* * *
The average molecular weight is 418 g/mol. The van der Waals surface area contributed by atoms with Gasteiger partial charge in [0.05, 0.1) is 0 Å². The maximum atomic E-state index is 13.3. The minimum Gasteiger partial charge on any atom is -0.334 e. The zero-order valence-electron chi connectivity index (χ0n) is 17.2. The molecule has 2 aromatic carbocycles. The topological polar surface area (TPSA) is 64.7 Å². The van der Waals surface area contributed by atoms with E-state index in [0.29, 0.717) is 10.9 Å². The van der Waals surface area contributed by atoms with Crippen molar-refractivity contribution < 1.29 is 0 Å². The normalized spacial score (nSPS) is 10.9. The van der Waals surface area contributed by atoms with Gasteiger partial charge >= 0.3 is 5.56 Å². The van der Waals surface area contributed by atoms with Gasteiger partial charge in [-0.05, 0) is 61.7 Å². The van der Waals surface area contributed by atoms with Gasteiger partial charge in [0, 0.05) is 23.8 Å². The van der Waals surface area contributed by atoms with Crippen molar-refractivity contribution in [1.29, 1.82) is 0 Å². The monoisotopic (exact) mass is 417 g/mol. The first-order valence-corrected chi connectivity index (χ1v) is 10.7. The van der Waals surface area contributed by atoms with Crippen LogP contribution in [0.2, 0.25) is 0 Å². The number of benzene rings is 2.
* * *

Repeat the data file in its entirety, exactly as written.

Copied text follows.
The average molecular weight is 418 g/mol. The van der Waals surface area contributed by atoms with Gasteiger partial charge in [0.05, 0.1) is 0 Å². The maximum atomic E-state index is 13.3. The minimum Gasteiger partial charge on any atom is -0.334 e. The zero-order valence-electron chi connectivity index (χ0n) is 17.2. The molecule has 2 aromatic carbocycles. The topological polar surface area (TPSA) is 64.7 Å². The van der Waals surface area contributed by atoms with E-state index in [0.29, 0.717) is 10.9 Å². The van der Waals surface area contributed by atoms with Crippen molar-refractivity contribution < 1.29 is 0 Å². The normalized spacial score (nSPS) is 10.9. The van der Waals surface area contributed by atoms with Gasteiger partial charge >= 0.3 is 5.56 Å². The van der Waals surface area contributed by atoms with Gasteiger partial charge in [-0.05, 0) is 61.7 Å². The van der Waals surface area contributed by atoms with Gasteiger partial charge in [0, 0.05) is 23.8 Å². The van der Waals surface area contributed by atoms with Crippen molar-refractivity contribution in [1.29, 1.82) is 0 Å². The monoisotopic (exact) mass is 417 g/mol. The first-order valence-corrected chi connectivity index (χ1v) is 10.7. The van der Waals surface area contributed by atoms with Crippen LogP contribution in [0.2, 0.25) is 0 Å². The number of benzene rings is 2.